When the Lincoln’s Inn Fields Theatre was allowed to open in 1714, it gave The Emperor of the Moon in competition with Drury Lane, finally taking over the play altogether from 1717-1718. Behn’s play was given at Lincoln’s Inn Fields nearly every season until 1731-1732, usually with William Bullock Sr as Scaramouch and James Spiller as Harlequin. Both were established comedians and Spiller also occasionally danced in the entr’actes. When the company moved to its new Covent Garden Theatre, The Emperor of the Moon went too.
The Emperor of the Moon was given a well-advertised revival at the Goodman’s Fields Theatre on 15 October 1735, with William Pinkethman Junior as Harlequin and James Rosco as Scaramouch. Pinkethman was following in his father’s footsteps, while Rosco was a leading actor in the company with a very varied repertoire. The bills announced that the play would be given with ‘the original Songs’ and ‘New Dances, adapted to the opera, particularly A Dance of Court Cards’. According to the advertised cast list, actors and not dancers performed this dance, while the company’s dancers gave ‘other dances’. The Emperor of the Moon was performed more than a dozen times at Goodman’s Fields in 1735-1736, but was not subsequently revived there.
The last revival of Behn’s play was during the 1748-1749 season, when David Garrick at Drury Lane vied for audiences with John Rich at Covent Garden. Both theatres advertised it as ‘forthcoming’ a few days before Christmas and both performed The Emperor of the Moon on 26 December 1748. At Drury Lane it was given as an afterpiece, with Henry Woodward as Harlequin and Richard Yates as Scaramouch. Both were comic actors and Woodward (trained by John Rich) would become London’s leading Harlequin. Garrick’s production included dancers, but did Rich’s? At Covent Garden, The Emperor of the Moon was the mainpiece, with a pantomime The Royal Chace (which did have dancing) as an afterpiece. There was no mention of dancing in the play, but the entr’acte dances included a solo Scaramouch and a Grand Masquerade Dance – or were they both given in The Emperor of the Moon?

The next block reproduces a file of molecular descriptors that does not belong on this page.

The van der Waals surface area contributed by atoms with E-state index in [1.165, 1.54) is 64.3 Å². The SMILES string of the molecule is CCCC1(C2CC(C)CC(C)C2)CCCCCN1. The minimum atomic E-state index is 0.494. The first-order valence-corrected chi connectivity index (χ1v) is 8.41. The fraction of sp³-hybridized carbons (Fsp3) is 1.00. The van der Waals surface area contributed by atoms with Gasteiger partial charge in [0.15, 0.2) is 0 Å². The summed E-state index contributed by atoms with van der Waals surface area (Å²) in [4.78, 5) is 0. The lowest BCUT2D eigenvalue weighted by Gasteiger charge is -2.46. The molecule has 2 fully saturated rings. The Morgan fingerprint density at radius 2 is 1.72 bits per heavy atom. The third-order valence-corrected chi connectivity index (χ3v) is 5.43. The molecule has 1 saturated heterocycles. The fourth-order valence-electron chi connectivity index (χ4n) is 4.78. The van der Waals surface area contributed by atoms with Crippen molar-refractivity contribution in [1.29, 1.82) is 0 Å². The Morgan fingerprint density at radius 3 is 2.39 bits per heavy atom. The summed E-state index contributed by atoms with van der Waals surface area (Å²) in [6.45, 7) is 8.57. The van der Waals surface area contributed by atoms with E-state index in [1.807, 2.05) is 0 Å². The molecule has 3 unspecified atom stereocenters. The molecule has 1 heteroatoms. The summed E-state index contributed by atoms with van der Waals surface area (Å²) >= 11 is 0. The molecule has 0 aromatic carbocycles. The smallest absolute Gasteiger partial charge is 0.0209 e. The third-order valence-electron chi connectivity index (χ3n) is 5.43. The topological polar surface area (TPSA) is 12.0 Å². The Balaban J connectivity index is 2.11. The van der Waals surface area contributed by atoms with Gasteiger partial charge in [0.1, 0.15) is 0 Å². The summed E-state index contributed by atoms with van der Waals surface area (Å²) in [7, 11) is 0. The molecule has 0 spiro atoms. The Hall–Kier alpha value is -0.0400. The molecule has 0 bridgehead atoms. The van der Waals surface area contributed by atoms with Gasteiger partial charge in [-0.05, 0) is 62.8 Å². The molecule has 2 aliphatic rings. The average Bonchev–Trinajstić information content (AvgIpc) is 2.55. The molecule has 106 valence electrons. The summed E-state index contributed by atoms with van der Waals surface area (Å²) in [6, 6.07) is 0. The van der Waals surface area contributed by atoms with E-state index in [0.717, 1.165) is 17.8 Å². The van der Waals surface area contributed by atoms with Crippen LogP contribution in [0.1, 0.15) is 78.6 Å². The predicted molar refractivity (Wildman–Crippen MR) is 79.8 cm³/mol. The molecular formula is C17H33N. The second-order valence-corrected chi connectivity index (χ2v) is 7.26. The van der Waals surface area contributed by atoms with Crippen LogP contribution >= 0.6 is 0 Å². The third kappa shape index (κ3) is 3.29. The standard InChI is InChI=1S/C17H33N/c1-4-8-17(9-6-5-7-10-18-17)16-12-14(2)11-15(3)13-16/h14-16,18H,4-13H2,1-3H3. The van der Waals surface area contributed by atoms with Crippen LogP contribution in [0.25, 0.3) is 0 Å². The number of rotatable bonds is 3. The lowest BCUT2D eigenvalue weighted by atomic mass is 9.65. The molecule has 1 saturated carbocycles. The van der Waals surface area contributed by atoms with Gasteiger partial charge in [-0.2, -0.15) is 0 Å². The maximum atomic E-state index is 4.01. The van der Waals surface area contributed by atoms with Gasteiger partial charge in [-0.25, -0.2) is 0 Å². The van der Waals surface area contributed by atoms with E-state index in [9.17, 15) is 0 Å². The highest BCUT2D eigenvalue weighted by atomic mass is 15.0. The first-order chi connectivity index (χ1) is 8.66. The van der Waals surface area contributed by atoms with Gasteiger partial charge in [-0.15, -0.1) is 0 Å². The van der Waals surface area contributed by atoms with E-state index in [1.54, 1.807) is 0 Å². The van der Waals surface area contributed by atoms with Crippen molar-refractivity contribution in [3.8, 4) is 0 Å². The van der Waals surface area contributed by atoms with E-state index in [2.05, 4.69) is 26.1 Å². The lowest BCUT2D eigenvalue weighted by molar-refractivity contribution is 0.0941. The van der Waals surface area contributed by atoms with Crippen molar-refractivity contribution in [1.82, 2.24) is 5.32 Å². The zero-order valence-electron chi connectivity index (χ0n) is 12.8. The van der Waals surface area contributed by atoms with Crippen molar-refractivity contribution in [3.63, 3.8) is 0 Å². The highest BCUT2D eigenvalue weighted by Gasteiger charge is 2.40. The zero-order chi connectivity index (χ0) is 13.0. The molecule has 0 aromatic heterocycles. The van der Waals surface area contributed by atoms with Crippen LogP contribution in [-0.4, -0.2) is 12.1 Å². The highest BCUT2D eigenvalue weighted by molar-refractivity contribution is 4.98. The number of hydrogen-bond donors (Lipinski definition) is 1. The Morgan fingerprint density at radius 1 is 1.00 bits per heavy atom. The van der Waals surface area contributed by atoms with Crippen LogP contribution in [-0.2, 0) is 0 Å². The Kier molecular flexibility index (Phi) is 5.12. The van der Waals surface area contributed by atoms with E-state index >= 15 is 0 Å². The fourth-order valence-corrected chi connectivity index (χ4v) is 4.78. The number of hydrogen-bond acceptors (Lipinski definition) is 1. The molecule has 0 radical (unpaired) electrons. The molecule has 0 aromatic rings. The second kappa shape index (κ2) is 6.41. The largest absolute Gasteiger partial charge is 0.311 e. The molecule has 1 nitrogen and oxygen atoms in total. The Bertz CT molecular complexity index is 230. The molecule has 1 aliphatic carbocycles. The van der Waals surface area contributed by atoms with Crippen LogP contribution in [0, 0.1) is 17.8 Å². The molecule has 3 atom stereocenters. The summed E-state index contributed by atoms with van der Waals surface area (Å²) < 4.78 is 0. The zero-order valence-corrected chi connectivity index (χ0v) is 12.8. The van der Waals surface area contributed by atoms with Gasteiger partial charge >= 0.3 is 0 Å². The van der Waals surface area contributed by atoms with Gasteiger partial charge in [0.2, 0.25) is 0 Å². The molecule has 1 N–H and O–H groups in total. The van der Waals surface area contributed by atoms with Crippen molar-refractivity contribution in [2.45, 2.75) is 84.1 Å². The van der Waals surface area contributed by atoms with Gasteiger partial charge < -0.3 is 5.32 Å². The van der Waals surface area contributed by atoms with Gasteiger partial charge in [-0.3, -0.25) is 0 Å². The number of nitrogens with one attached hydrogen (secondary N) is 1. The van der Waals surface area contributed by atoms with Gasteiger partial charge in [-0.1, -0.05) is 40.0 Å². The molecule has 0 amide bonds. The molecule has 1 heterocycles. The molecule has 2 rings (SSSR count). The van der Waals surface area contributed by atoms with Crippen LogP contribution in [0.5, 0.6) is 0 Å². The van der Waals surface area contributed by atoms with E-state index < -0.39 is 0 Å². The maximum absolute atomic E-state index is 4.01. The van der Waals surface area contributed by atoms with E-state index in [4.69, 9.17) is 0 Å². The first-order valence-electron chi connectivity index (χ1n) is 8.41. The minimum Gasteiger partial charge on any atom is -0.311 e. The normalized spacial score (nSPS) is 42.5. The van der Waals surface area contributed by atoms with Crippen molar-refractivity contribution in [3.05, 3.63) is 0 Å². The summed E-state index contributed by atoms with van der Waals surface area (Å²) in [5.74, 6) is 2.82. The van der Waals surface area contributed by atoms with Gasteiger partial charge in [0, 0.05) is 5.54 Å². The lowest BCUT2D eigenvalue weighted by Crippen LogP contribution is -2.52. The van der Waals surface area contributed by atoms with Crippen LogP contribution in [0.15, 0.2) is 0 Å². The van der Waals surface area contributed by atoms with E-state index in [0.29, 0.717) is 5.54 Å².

Aphra Behn used commedia dell’arte at a period when it was still quite new to English actors and The Emperor of the Moon established a place in the repertoire some years before Joseph Sorin and other French forains came to perform in London. The tradition begun by Thomas Jevon may well have influenced some of London’s dancing Harlequins, while Pinkethman’s and Spiller’s performances may have contributed to the rise of ‘Lun’ (John Rich’s ‘Harlequin’ identity). The dances in The Emperor of the Moon didn’t make their way into the entr’actes, but the antics of Harlequin and Scaramouch must surely have played a part in the development of the English pantomime.
Claude Gillot’s various depictions of scenes from the Italian comedies given in Paris provide a flavour of performances there – here are Arlequin and Scaramouch fighting in Arlequin empereur dans la lune. What were the English like?